Server Fault is a question and answer site for system and network administrators. Join them; it only takes a minute:

Sign up
Here's how it works:
  1. Anybody can ask a question
  2. Anybody can answer
  3. The best answers are voted up and rise to the top

For example, if I configure the following limits for an Application Pool in the "Recycling" settings:

Virtual Memory: 512Mb
Private Memory: 128Mb - or "used memory" in IIS 6 parlance

Can the process use, say, 90Mb of physical memory but have requested the use of 256Mb of Virtual memory and thus not trigger a recycle?

share|improve this question
up vote 5 down vote accepted

Yes It would be common for an IIS worker process to use more virtual memory than physical memory. To see for yourself download a copy of ProcessExplorer and look at the process memory of one of the IIS worker processes.

As an example from the below screen capture, from ProcessExplorer on an IIS 6 Server, you can see that this IIS worker process is using ~195MB of Virtual Memory and ~37MB of Physical Memory (Working Set).

For an explanation of the relationship between the different memory types see this StackOVerflow question What is private bytes, virtual bytes, working set?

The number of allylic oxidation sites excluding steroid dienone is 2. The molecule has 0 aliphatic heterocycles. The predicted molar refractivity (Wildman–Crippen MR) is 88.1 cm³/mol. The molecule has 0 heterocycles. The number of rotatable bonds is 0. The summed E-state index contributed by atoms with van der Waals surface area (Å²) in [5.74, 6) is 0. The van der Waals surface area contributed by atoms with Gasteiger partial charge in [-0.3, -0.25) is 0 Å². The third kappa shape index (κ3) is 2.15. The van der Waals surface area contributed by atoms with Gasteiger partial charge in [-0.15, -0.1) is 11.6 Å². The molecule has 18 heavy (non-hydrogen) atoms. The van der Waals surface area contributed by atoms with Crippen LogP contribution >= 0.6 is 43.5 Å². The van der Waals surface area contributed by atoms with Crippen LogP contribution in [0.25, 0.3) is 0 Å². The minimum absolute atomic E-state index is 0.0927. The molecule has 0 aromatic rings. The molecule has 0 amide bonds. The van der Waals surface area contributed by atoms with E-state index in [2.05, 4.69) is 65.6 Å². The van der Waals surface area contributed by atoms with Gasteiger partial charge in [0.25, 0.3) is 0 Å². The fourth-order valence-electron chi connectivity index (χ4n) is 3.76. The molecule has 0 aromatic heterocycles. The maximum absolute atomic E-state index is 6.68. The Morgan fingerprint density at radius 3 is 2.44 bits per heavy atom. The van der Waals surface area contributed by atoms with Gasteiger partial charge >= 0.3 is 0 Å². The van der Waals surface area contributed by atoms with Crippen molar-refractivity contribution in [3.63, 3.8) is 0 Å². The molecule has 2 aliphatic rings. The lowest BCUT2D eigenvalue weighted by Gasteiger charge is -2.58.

alt text

So based on the limits you have configured using a IIS Worker Process that is using 90MB of Physical and 256MB of Virtual wouldn't trigger a recycle of the Application Pool.

share|improve this answer
Thanks for the reply. I've got my head around this now (see my comment to Vivek below). – Kev Nov 12 '10 at 0:58

You must use Performance Monitor to understand the memory usage of a particular process. You should use Virtual Bytes and Working Set to understand the memory used by a particular process.

Now, coming to address your original question. You are trying to add a recycling option to an Application Pool, can i ask the question why do you want to implement recycling on the worker process? If you are worried about the amount of memory used by the process well you should troubleshoot the memory issue and not limit the process.

share|improve this answer
I was asking more out of curiosity. However, in the past two weeks we had an issue with a production application (memory leak) which forced me to finally go and read Mark Russinovich's Windows Internals book which has been sitting unopened on my bookshelf for far too long. That and getting re-familiared with ADPlus, WinDBG and SOS has cleared up any misunderstandings I had about these settings. But thanks for the reply and +1. – Kev Nov 12 '10 at 0:53

Your Answer


By posting your answer, you agree to the privacy policy and terms of service.

Not the answer you're looking for? Browse other questions tagged or ask your own question.